The former Olympus chief executive, Michael Woodford, will today come face-to-face with the board that ousted him and demand they all resign to prevent further damage to the firm.
The Briton, who was fired only two weeks after his appointment as chief executive of the precision equipment and camera maker, said: "I want to take the opportunity to look the directors in the eye and tell them what I think is best for the company."
He said the game was up, adding: "Do the decent thing; stop damaging the company. Don't look for self-interest, look for the 45,000 people.
"Have some shame, have some dignity, that's what I want to tell them."
Shuichi Takayama, the current president of Olympus, said the management team "will be ready to stand aside once Olympus is on track for recovery". Yet, it seemed unlikely that the whole board would be immediately replaced. The president said: "If we change the management in this situation, we cannot take a prompt action for the piled-up subjects, therefore we cannot overcome the imminent risk facing us."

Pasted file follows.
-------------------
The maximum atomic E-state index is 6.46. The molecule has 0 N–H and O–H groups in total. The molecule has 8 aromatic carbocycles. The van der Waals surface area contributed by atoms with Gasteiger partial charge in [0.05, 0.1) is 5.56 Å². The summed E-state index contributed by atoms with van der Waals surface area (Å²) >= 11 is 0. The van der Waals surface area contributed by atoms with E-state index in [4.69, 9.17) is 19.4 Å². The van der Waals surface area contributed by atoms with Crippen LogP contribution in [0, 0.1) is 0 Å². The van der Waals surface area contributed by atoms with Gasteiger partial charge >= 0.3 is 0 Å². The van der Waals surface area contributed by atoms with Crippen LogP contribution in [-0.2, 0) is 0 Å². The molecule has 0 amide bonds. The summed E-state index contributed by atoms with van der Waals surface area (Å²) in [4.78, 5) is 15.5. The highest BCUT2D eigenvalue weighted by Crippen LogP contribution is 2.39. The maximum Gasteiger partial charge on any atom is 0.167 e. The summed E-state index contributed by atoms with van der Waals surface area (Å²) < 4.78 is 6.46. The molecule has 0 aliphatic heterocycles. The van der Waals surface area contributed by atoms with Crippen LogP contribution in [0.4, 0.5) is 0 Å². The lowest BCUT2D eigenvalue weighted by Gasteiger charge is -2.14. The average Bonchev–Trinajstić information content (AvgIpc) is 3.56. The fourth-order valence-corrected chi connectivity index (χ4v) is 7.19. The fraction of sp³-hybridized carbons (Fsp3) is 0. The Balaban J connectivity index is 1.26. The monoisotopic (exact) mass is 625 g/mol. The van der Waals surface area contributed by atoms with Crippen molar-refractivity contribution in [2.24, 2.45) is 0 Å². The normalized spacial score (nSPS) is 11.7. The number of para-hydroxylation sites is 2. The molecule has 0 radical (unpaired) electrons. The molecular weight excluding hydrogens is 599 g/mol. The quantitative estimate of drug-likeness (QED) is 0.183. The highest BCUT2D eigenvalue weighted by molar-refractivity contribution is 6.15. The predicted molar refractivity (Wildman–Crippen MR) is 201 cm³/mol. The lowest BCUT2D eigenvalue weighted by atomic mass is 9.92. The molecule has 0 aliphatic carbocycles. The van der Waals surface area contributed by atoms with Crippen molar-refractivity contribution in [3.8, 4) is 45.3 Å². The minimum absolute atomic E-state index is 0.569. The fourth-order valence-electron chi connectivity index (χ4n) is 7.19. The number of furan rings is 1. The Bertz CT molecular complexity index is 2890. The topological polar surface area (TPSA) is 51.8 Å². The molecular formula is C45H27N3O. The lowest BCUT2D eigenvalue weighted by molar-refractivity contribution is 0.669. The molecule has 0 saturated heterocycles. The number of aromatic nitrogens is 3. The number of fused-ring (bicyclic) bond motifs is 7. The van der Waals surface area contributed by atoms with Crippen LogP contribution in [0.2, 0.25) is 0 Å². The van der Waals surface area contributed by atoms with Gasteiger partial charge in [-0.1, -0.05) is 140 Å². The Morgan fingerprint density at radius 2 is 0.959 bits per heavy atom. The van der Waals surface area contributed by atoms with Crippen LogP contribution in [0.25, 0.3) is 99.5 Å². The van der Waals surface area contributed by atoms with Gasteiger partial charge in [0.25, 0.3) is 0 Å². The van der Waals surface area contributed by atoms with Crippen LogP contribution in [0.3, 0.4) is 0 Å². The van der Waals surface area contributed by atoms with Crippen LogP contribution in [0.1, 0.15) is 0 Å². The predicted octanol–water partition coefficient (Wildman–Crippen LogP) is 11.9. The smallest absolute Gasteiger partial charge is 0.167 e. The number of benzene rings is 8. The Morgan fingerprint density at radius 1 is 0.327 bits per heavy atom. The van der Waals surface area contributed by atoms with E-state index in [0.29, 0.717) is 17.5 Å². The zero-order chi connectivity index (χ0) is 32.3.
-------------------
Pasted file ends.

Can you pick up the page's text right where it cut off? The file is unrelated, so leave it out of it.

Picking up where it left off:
He admitted that after the group revealed it had been hiding losses for decades, Olympus and its stakeholders were left "in confusion". Mr Takayama added that the company could "lose the credibility in the world at once".
Yesterday, several executives behind the move to oust Mr Woodford resigned fully from the Olympus. Tsuyoshi Kikukawa, former president and chairman, had quit last month but retained a position at the business, as did the vice-president Hisashi Mori, even though he was fired.
Olympus said it had received their resignation letters, as well as that of the corporate auditor, Hideo Yamada.
Mr Woodford flew into Japan on Wednesday for talks with the Tokyo Metropolitan Police, public prosecutors and the Securities and Exchange Surveillance Commission.
It was the first time he had returned to the country since he fled in fear for his safety after raising "serious governance concerns" about four transactions carried out by Olympus.Reuse content